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Why do your fingers shrivel up in the bath? – Kobus, Grade 8 Actually, your fingers are expanding rather than shrivelling. The outer layers of skin consist of flattened, dried-out cells. While you’re in the bath, water moves into the cells, causing them to expand. The bigger cells now need extra space to fit on your finger (which hasn’t become any bigger), so they start pushing into neighbouring cells, which in turn push upwards. This transforms your fingertips into a landscape of peaks and valleys. Once you’re dry, the water moves out of the cells and evaporates, and your fingers will return to their pre-prune state.

YOU KnOW Can people live to 200?

– Lebo, Grade 12 The oldest known person was a French woman, Jeanne Calment, who lived 122 years and 164 days. Predictions say it’s possible to extend this to 200, but not without technological help. Cells have a fixed life span, which is controlled by a tiny tail called a telomere at the end of each strand of DNA. Over time, a cell’s telomeres begin to wear down and when they become too short to protect the DNA, the cell knows it’s time to go. Cells that just won’t die become cancerous and cause other life-threatening conditions. Which means that only if technology can halt the ageing process and ward off the negative side effects might Grandma still be around when you become a grandma. Imagine the family photos! By Linda Pretorius • PHOTOGRAPHS: istock photos, Gallo/Getty images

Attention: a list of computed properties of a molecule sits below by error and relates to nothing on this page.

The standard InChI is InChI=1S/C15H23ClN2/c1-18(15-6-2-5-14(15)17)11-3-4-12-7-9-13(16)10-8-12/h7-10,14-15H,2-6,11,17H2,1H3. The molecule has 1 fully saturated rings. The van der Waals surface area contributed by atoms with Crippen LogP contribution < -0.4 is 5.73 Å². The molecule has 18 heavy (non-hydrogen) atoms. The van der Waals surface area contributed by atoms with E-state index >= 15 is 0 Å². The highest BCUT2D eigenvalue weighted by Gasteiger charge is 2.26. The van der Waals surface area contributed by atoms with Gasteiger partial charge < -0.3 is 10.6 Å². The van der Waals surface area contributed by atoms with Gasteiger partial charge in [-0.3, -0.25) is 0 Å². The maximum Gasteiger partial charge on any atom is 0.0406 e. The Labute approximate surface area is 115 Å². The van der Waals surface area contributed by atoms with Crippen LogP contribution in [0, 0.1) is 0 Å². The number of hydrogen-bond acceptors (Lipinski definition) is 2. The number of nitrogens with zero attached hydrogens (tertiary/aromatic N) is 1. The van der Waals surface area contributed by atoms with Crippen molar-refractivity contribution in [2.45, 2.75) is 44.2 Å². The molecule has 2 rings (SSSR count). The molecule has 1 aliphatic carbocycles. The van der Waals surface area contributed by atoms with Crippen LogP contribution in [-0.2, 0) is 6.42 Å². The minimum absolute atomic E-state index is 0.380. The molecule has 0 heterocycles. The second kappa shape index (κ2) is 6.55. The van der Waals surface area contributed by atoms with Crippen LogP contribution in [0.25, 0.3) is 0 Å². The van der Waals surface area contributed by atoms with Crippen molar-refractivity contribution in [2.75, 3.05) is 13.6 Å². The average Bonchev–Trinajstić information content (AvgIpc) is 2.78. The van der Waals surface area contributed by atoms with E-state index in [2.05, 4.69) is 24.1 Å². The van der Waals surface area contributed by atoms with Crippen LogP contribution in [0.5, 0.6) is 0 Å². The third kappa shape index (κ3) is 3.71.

You had questions. We have answers.

Is there anything harder than diamond? – Tebogo, Grade 10

Yup, diamond has officially handed over the crown to two naturally occurring materials: lonsdaleite and wurzite boron nitride (w-BN). Lonsdaleite can handle almost 60% more stress, while w-BN can cope with about 20% more pressure before it cracks. The materials are in some ways similar to diamond, but they differ in the way their atoms are bound. Materials like these are valuable for industrial drilling or use in space flight. But because very little is found naturally, engineers may have to settle for man-made superhard stuff called aggregated diamond nanorods – also much harder than natural diamond, but not nearly as pretty. 21

The Progress Issue  

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